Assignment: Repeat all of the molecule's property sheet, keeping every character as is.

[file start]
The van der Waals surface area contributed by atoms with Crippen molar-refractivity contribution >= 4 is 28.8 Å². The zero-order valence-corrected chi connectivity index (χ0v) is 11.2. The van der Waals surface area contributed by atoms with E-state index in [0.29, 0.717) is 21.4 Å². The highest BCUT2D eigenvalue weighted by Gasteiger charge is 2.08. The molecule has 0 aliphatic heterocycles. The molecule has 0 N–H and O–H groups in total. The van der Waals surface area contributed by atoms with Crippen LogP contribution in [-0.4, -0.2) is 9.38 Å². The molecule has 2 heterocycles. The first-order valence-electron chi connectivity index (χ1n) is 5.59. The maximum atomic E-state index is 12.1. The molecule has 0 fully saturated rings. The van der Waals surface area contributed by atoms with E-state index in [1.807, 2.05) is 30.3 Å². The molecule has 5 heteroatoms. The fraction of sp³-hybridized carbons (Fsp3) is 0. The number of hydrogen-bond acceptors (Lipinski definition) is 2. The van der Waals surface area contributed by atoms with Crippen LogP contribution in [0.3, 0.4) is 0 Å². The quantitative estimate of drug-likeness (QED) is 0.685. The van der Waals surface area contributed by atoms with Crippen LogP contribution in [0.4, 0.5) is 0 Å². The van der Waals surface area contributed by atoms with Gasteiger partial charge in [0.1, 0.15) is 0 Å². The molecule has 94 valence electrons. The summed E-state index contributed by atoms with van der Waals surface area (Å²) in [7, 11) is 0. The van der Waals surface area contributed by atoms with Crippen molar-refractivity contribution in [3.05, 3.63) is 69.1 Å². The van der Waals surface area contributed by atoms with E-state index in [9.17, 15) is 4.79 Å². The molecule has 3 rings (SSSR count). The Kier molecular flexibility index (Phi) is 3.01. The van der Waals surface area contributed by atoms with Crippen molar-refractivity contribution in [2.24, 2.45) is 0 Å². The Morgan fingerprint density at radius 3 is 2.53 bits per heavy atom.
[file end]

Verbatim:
The van der Waals surface area contributed by atoms with Crippen molar-refractivity contribution >= 4 is 28.8 Å². The zero-order valence-corrected chi connectivity index (χ0v) is 11.2. The van der Waals surface area contributed by atoms with E-state index in [0.29, 0.717) is 21.4 Å². The highest BCUT2D eigenvalue weighted by Gasteiger charge is 2.08. The molecule has 0 aliphatic heterocycles. The molecule has 0 N–H and O–H groups in total. The van der Waals surface area contributed by atoms with Crippen LogP contribution in [-0.4, -0.2) is 9.38 Å². The molecule has 2 heterocycles. The first-order valence-electron chi connectivity index (χ1n) is 5.59. The maximum atomic E-state index is 12.1. The molecule has 0 fully saturated rings. The van der Waals surface area contributed by atoms with E-state index in [1.807, 2.05) is 30.3 Å². The molecule has 5 heteroatoms. The fraction of sp³-hybridized carbons (Fsp3) is 0. The number of hydrogen-bond acceptors (Lipinski definition) is 2. The van der Waals surface area contributed by atoms with Crippen LogP contribution in [0.3, 0.4) is 0 Å². The quantitative estimate of drug-likeness (QED) is 0.685. The van der Waals surface area contributed by atoms with Crippen LogP contribution in [0.4, 0.5) is 0 Å². The van der Waals surface area contributed by atoms with Gasteiger partial charge in [0.1, 0.15) is 0 Å². The molecule has 94 valence electrons. The summed E-state index contributed by atoms with van der Waals surface area (Å²) in [7, 11) is 0. The van der Waals surface area contributed by atoms with Crippen molar-refractivity contribution in [3.05, 3.63) is 69.1 Å². The van der Waals surface area contributed by atoms with E-state index in [9.17, 15) is 4.79 Å². The molecule has 3 rings (SSSR count). The Kier molecular flexibility index (Phi) is 3.01. The van der Waals surface area contributed by atoms with Crippen molar-refractivity contribution in [2.24, 2.45) is 0 Å². The Morgan fingerprint density at radius 3 is 2.53 bits per heavy atom.